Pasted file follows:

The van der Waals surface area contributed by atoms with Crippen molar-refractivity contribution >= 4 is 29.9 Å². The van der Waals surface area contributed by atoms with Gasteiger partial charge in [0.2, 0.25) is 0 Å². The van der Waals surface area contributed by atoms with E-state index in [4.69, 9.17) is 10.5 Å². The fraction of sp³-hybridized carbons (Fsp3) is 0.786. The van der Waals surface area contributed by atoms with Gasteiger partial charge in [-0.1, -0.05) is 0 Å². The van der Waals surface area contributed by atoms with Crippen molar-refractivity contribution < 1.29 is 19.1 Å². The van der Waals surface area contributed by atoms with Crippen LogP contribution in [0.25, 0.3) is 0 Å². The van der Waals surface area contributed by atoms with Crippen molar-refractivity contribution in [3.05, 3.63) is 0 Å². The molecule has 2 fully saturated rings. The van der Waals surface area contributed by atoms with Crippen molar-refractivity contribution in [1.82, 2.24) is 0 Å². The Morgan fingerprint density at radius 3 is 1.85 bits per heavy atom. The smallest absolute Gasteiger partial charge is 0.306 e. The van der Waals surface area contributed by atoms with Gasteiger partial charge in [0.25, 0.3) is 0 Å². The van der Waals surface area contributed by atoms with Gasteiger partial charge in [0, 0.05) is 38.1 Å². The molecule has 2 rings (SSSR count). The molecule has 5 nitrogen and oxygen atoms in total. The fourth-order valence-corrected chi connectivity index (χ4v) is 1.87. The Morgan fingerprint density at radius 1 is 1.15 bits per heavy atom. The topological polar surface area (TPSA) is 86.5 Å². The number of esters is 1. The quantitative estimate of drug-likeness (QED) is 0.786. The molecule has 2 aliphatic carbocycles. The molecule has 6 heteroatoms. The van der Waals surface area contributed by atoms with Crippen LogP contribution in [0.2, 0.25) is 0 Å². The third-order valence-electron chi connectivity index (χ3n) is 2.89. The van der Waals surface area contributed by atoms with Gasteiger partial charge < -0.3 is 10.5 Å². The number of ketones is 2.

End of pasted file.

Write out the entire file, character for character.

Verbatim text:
The van der Waals surface area contributed by atoms with Crippen molar-refractivity contribution >= 4 is 29.9 Å². The van der Waals surface area contributed by atoms with Gasteiger partial charge in [0.2, 0.25) is 0 Å². The van der Waals surface area contributed by atoms with E-state index in [4.69, 9.17) is 10.5 Å². The fraction of sp³-hybridized carbons (Fsp3) is 0.786. The van der Waals surface area contributed by atoms with Gasteiger partial charge in [-0.1, -0.05) is 0 Å². The van der Waals surface area contributed by atoms with Crippen molar-refractivity contribution < 1.29 is 19.1 Å². The van der Waals surface area contributed by atoms with Crippen LogP contribution in [0.25, 0.3) is 0 Å². The van der Waals surface area contributed by atoms with Crippen molar-refractivity contribution in [3.05, 3.63) is 0 Å². The molecule has 2 fully saturated rings. The van der Waals surface area contributed by atoms with Crippen molar-refractivity contribution in [1.82, 2.24) is 0 Å². The Morgan fingerprint density at radius 3 is 1.85 bits per heavy atom. The smallest absolute Gasteiger partial charge is 0.306 e. The van der Waals surface area contributed by atoms with Gasteiger partial charge in [0.25, 0.3) is 0 Å². The van der Waals surface area contributed by atoms with Gasteiger partial charge in [0, 0.05) is 38.1 Å². The molecule has 2 rings (SSSR count). The molecule has 5 nitrogen and oxygen atoms in total. The fourth-order valence-corrected chi connectivity index (χ4v) is 1.87. The Morgan fingerprint density at radius 1 is 1.15 bits per heavy atom. The topological polar surface area (TPSA) is 86.5 Å². The number of esters is 1. The quantitative estimate of drug-likeness (QED) is 0.786. The molecule has 2 aliphatic carbocycles. The molecule has 6 heteroatoms. The van der Waals surface area contributed by atoms with Crippen LogP contribution in [0.2, 0.25) is 0 Å². The third-order valence-electron chi connectivity index (χ3n) is 2.89. The van der Waals surface area contributed by atoms with Gasteiger partial charge < -0.3 is 10.5 Å². The number of ketones is 2.